The United Auto Workers will seek early contract settlements in talks with the U.S. automakers this year, breaking a pattern of brinksmanship that stretches at least four decades, two people familiar with the plan said.
UAW Vice President Joe Ashton, who leads bargaining with General Motors Co. (GM), has said the union wants a deal before the current four-year agreements with GM, Ford Motor Co. (F) and Chrysler Group LLC expire on Sept. 14, said the people, who asked not to be identified revealing internal discussions. The union may seek a deal with GM first, one of the people said.
UAW President Bob King favors an early agreement at GM to avoid an attempt by Ford to gain concessions that workers at GM and Chrysler granted before the companies went bankrupt in 2009, the person said. Ford, which avoided bankruptcy and earned $6.56 billion last year, is the only U.S. automaker whose workers refused to accept limits on strikes over wages and benefits.
“Bob will go to GM first because he couldn’t take a rich Ford agreement to GM and Chrysler,” Sean McAlinden, chief economist with the Center for Automotive Research in Ann Arbor, Michigan, said in an interview yesterday. “It would be almost impossible to sell a Ford agreement to GM and Chrysler.”
Michele Martin, a UAW spokeswoman, didn’t respond to a request for comment.
The UAW traditionally targets a lead automaker to set a pattern for wages and benefits that the union then seeks to impose on the other two companies, McAlinden said. Typically, bargaining goes up to or beyond the contract deadline before a deal is reached, he said. In 2007, GM and Chrysler had short strikes before an agreement was reached. Ford hasn’t had a national strike since 1977.
A review of UAW settlements with the U.S. automakers back to the early 1970s showed the union hasn’t reached an agreement early in that time frame, said William LeFevre, an archivist on labor history at the Walter P. Reuther Library at Wayne State University in Detroit.
“If Chrysler or GM were the target, then the pattern agreement would be cheaper for Ford,” said McAlinden, a former autoworker. “GM wants to do it and they are claiming they are the middle-of-the-road company.”
Jodi Tinson, a Chrysler spokeswoman, and Kim Carpenter, a spokeswoman for Detroit-based GM, declined to comment yesterday.
“The decision about which company will lead the negotiations with the UAW is up to the UAW leadership,” Marcey Evans, a Ford spokeswoman, said in an interview. “We look forward to our discussions later this year to ensure Ford becomes competitive with the best in the world.”
King, 64, elected president of the union in June, has said workers must be rewarded for the $7,000 to $30,000 in concessions they each gave since 2005 to help the automakers survive. The workers surrendered raises, bonuses and cost-of- living adjustments and agreed to a two-tier wage system, in which new hires earn about $14 an hour, half of the amount paid to senior production workers.
The concessions helped the U.S. automakers lower labor costs to about $58 an hour for wages and benefits from about $75 an hour and get close to the $52 an hour Toyota Motor Corp. (7203) gives its U.S. workers, McAlinden said. Labor rates at U.S. automakers remain above the $44 to $48 hourly rate Hyundai Motor Co. (005380) pays its U.S. workers in wages and benefits, McAlinden said.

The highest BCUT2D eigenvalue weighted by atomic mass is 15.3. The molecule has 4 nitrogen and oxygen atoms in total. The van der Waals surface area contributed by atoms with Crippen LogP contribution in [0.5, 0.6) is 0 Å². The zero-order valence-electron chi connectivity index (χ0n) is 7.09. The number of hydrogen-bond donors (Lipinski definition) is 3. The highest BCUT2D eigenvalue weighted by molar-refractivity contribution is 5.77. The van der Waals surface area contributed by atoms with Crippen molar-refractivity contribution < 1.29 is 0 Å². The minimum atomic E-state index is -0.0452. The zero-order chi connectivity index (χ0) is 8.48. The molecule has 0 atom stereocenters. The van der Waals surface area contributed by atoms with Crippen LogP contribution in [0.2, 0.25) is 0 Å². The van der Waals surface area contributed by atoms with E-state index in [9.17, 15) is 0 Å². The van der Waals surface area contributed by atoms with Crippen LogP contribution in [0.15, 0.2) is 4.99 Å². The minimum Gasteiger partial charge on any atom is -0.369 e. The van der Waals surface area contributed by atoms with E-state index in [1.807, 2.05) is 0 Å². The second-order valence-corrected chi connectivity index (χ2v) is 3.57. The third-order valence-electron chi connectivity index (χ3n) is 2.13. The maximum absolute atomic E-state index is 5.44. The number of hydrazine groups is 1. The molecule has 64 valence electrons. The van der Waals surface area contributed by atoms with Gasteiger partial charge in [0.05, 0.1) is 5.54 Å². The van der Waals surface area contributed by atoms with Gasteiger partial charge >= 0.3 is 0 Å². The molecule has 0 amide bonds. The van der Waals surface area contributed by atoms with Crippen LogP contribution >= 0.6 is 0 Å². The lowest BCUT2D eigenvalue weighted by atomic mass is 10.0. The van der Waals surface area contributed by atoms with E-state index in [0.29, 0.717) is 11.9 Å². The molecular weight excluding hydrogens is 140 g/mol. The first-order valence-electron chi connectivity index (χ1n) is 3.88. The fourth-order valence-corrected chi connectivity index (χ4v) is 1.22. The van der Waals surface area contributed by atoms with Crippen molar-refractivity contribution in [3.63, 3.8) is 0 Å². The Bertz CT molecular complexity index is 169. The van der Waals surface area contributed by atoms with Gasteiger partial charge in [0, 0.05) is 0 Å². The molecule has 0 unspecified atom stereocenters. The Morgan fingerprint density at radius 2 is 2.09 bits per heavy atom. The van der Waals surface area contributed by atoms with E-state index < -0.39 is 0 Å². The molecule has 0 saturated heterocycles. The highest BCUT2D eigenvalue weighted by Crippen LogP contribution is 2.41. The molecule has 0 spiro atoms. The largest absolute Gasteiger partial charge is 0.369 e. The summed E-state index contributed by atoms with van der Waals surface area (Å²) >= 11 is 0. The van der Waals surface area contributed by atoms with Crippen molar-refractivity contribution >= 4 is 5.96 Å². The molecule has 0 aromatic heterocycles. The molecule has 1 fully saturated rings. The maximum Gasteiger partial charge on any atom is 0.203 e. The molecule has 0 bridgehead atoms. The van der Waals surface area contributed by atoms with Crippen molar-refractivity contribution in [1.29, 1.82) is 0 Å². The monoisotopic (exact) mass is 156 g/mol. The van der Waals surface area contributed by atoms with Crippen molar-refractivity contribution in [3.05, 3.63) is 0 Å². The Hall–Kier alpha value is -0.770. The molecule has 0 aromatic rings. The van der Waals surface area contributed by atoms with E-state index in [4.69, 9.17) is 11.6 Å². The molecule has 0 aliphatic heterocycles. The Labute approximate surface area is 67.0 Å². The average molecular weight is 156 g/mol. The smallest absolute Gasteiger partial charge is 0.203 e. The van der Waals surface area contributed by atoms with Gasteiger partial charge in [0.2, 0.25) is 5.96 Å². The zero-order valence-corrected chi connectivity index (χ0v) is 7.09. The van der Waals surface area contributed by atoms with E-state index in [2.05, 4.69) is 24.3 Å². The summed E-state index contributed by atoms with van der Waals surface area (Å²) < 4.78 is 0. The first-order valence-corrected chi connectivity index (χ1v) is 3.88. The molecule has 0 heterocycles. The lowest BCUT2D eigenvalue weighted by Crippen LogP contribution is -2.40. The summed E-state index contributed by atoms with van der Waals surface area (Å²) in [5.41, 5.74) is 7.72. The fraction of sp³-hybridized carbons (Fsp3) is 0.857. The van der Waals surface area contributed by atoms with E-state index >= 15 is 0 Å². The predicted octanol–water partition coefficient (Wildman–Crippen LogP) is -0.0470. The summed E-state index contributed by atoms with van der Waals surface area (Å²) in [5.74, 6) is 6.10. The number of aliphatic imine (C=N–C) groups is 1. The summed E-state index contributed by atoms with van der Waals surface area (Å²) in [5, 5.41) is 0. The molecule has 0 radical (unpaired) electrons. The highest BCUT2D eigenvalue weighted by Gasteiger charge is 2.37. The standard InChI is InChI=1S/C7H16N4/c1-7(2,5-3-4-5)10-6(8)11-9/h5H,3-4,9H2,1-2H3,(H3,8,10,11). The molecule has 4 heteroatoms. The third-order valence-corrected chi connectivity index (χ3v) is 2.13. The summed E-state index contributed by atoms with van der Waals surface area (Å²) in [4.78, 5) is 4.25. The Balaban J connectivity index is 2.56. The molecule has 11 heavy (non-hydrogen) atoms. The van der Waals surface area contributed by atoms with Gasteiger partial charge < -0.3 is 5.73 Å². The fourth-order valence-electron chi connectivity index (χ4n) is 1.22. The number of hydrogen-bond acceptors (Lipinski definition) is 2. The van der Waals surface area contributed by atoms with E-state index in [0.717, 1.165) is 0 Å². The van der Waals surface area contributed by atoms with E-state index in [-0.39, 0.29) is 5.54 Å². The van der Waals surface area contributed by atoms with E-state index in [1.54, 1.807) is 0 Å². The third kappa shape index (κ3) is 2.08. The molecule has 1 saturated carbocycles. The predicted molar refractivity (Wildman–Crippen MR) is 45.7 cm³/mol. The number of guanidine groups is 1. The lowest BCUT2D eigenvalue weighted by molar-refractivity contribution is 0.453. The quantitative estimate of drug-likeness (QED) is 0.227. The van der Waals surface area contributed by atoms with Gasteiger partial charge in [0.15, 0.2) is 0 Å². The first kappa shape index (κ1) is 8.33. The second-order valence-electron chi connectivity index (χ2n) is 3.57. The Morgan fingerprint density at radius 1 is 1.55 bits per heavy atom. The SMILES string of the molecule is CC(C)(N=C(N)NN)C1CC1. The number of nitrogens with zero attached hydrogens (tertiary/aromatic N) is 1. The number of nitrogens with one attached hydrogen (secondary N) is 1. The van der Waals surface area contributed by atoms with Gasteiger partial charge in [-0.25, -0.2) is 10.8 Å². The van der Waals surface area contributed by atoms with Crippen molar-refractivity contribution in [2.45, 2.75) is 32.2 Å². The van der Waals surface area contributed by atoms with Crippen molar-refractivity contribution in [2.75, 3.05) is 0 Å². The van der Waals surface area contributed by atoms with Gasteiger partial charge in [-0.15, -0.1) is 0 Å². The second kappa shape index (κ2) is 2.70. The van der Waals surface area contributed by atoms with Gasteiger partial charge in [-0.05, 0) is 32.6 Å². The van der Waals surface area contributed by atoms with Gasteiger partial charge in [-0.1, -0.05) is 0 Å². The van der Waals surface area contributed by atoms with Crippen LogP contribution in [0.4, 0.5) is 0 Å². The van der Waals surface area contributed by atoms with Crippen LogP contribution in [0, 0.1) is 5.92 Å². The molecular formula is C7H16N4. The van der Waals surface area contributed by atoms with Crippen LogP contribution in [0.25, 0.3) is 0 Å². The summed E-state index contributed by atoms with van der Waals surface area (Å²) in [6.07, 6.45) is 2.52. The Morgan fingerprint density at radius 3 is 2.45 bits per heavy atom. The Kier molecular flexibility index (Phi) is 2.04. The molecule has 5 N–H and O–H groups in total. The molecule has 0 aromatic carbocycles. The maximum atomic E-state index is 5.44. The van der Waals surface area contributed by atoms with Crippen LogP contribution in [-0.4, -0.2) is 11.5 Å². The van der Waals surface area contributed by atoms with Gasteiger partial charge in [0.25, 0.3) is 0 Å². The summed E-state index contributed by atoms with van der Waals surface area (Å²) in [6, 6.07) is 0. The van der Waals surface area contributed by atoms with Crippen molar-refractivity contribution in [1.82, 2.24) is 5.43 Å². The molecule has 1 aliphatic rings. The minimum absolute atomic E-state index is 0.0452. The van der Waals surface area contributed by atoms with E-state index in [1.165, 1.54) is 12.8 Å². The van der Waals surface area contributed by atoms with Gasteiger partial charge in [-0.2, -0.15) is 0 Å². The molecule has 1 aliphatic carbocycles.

“We did what we had to do to save the companies,” King told delegates to the union’s bargaining convention in Detroit last month. “It will take time to win back what we’ve given up.”
Ford’s 40,600 hourly workers in November 2009 rejected additional concessions, including a six-year ban on some strikes and a wage freeze for new hires until 2015. Unionized workers at GM and Chrysler accepted those terms before the automakers filed for bankruptcy protection in 2009.
“Ford wants parity on the no-strike clause and on freezing wages for entry-level workers,” McAlinden said. “But by going to GM first, the UAW could say, ‘Ford, just take this pattern, and we don’t want to discuss those other details.’”
All three companies are trying to avoid an expensive contract that would boost labor costs, McAlinden said.
The union will seek new work and jobs at factories in Tennessee, Louisiana and Wisconsin, the person said. The UAW is willing to expand the use of the $14 hourly wage if the automakers commit to more jobs in the U.S., Ashton has said.
“We will look at anything that will retain jobs,” Ashton said March 29 at a GM factory in Orion Township, Michigan, in response to a question about whether the union would consider additional use of the two-tier wage system. “The most important thing going into this set of negotiations is jobs.”
GM, which sold stock to the public in November, earned $6.17 billion last year. Auburn Hills, Michigan-based Chrysler posted a net loss of $652 million last year and forecast net income of as much as $500 million this year.
Ford last month rewarded Chief Executive Officer Alan Mulally with $56.6 million in stock for leading the Dearborn, Michigan-based automaker’s turnaround. In addition, Mulally’s 2010 compensation rose 48 percent to $26.5 million. King has called Mulally’s stock award “morally wrong” and “outrageous.”
Mulally’s pay may be an issue at the bargaining table, McAlinden said.
“Everybody in every Ford plant that I know, knows every last dime he got,” McAlinden said. “It didn’t help.”
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